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Westport Covered Bridge

 

Bridge Name : Westport Covered Bridge
Location : At the SE edge of Westport off CR 1100S in Sand Creek Twp. 
Waters it crosses : Sand Creek 
Number of Spans:
Length : 115' 
Construction Date : Built in 1880 
Type : Burr Arch and Truss
Directions  : 1.5 miles East of State Rd 3 on Main Street CR 1100S and left 0.1 mile to the bridge. Follow signs.

 

Decatur County’s wooden covered bridge, located 1.5 miles southeast of Westport just off County Road 1100 South, is the only covered bridge ever constructed in Decatur County. It’s a Burr Arch and Truss type twelve panel bridge spanning 115 feet across Sand Creek with 7.5 feet extensions at each end to help protect interior timbers from the weather. Its interior clearances are fourteen feet tall and fourteen feet, five inches between the arches.

On July 20, 1880, the County Commissioners awarded a contract to A. M. Kennedy & sons, of Rush County, to build the bridge at $16.00 per foot. The next day, July 21, 1880, the Commissioners contracted with E. S. Bussell & Brothers to build the stone abutments. This covered bridge is one of only 11 remaining Kennedy bridges. It carried traffic for a major roadway east from Westport, of up to 5 tons, for nearly a century until in 1976 it was bypassed and closed to all but pedestrian traffic. Its loads varied widely, from pedestrian foot traffic, to horse drawn buggies, wagons and farm machinery, to steam powered farm equipment, to more modern vehicles including automobiles and grain trucks and farm tractors pulling heavy equipment. No doubt, its loads sometimes strained its structural members mightily, but it’s stood strong and majestic for these 130 plus years.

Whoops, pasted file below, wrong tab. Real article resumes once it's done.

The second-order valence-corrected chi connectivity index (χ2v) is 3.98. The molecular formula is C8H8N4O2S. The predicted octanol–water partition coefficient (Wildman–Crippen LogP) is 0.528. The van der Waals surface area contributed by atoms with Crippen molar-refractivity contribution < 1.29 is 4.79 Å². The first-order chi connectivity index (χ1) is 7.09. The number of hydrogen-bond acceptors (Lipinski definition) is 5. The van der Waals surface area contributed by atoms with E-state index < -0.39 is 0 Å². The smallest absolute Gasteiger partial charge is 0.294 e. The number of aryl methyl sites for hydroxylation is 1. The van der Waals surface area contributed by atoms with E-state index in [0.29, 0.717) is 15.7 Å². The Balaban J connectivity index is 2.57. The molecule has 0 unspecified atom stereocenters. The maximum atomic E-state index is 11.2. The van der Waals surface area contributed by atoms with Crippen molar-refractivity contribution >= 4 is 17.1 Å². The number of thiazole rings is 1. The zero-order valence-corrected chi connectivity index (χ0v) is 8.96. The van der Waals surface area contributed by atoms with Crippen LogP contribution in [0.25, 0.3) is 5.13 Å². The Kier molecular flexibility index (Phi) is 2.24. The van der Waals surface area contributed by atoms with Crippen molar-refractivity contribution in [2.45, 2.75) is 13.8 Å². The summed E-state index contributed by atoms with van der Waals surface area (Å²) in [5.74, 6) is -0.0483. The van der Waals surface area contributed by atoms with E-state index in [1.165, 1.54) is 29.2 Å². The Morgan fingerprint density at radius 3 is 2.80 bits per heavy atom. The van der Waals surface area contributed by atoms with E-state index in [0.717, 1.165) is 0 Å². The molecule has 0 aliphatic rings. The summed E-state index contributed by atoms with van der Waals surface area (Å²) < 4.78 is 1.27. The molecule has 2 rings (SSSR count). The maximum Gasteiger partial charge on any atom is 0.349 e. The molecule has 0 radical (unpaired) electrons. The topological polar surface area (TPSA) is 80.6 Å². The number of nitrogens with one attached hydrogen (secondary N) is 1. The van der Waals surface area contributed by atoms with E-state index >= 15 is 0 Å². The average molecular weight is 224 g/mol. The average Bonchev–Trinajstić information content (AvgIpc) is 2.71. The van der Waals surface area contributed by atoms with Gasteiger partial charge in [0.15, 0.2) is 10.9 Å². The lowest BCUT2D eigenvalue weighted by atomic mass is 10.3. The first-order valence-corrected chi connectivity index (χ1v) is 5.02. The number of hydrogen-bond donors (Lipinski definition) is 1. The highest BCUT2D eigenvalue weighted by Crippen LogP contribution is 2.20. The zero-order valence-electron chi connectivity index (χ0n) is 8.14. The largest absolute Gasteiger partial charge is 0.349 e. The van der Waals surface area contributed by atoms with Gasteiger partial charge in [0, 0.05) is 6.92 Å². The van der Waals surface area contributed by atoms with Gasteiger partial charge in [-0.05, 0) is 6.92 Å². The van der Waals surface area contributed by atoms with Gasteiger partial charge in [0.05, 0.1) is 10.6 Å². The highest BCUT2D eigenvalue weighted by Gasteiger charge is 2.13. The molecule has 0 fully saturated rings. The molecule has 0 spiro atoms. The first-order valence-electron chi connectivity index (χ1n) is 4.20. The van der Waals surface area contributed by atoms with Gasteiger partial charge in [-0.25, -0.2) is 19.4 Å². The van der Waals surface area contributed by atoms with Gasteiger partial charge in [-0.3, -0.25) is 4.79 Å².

On June 25, 1982, the United States Department of Interior entered the Westport covered bridge on the National Register of Historic Places.

The covered bridge originally was completely enclosed, as seen in the picture below. At some time, probably in the 1930’s, side windows were installed in half the length on each side at opposite ends so that oncoming traffic could be seen, because the road turns quickly at each end. Later, probably in the early 1950’s, the windows were extended the full length of the bridge.

The photograph below shows the west end of the covered bridge amidst the 1913 flood. Local residents were almost certain that it would be swept away in the flood waters. The water was lapping against the siding while a strong stream current overflowed the road at the west end. Again in a flood of about 1958, a local resident recalls walking across the bridge in knee high water while helping a family evacuate from their home. But, each time it’s been threatened by high flood waters, the bridge has held fast.


          
Photo courtesy of                                                       Photo courtesy of
John Harrison provided by George Cann                            Bryan Gatewood and Tony Layton